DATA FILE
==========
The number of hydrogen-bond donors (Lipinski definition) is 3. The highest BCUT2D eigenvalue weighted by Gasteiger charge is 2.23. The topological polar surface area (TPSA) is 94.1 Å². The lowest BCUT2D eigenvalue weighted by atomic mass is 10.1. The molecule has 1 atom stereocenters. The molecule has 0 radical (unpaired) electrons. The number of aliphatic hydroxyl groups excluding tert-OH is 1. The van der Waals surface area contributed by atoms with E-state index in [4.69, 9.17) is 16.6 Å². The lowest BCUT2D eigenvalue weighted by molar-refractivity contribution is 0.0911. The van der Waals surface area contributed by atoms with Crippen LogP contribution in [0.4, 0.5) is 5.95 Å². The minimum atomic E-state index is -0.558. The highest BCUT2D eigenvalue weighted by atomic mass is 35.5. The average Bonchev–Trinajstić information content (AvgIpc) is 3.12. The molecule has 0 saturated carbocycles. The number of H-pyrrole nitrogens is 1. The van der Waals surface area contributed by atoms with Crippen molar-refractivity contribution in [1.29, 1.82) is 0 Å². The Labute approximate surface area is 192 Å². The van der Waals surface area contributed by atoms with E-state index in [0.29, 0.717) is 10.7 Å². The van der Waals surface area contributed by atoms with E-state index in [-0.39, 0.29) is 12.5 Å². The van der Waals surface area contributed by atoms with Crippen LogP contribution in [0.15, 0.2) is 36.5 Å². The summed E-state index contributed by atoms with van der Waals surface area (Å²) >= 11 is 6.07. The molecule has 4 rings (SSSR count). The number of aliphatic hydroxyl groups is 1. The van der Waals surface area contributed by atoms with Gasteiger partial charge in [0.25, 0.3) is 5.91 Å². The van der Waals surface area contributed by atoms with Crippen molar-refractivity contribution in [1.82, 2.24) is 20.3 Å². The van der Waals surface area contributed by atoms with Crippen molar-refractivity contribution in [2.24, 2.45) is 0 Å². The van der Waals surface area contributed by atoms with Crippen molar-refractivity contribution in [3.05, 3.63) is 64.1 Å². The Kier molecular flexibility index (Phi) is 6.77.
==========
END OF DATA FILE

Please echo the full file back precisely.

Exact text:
The number of hydrogen-bond donors (Lipinski definition) is 3. The highest BCUT2D eigenvalue weighted by Gasteiger charge is 2.23. The topological polar surface area (TPSA) is 94.1 Å². The lowest BCUT2D eigenvalue weighted by atomic mass is 10.1. The molecule has 1 atom stereocenters. The molecule has 0 radical (unpaired) electrons. The number of aliphatic hydroxyl groups excluding tert-OH is 1. The van der Waals surface area contributed by atoms with E-state index in [4.69, 9.17) is 16.6 Å². The lowest BCUT2D eigenvalue weighted by molar-refractivity contribution is 0.0911. The van der Waals surface area contributed by atoms with Crippen LogP contribution in [0.4, 0.5) is 5.95 Å². The minimum atomic E-state index is -0.558. The highest BCUT2D eigenvalue weighted by atomic mass is 35.5. The average Bonchev–Trinajstić information content (AvgIpc) is 3.12. The molecule has 0 saturated carbocycles. The number of H-pyrrole nitrogens is 1. The van der Waals surface area contributed by atoms with Crippen molar-refractivity contribution in [1.29, 1.82) is 0 Å². The Labute approximate surface area is 192 Å². The van der Waals surface area contributed by atoms with E-state index in [0.29, 0.717) is 10.7 Å². The van der Waals surface area contributed by atoms with E-state index in [-0.39, 0.29) is 12.5 Å². The van der Waals surface area contributed by atoms with Crippen LogP contribution in [0.15, 0.2) is 36.5 Å². The summed E-state index contributed by atoms with van der Waals surface area (Å²) >= 11 is 6.07. The molecule has 4 rings (SSSR count). The number of aliphatic hydroxyl groups is 1. The van der Waals surface area contributed by atoms with Gasteiger partial charge in [0.25, 0.3) is 5.91 Å². The van der Waals surface area contributed by atoms with Crippen molar-refractivity contribution in [1.82, 2.24) is 20.3 Å². The van der Waals surface area contributed by atoms with Crippen molar-refractivity contribution in [2.24, 2.45) is 0 Å². The van der Waals surface area contributed by atoms with Crippen molar-refractivity contribution in [3.05, 3.63) is 64.1 Å². The Kier molecular flexibility index (Phi) is 6.77.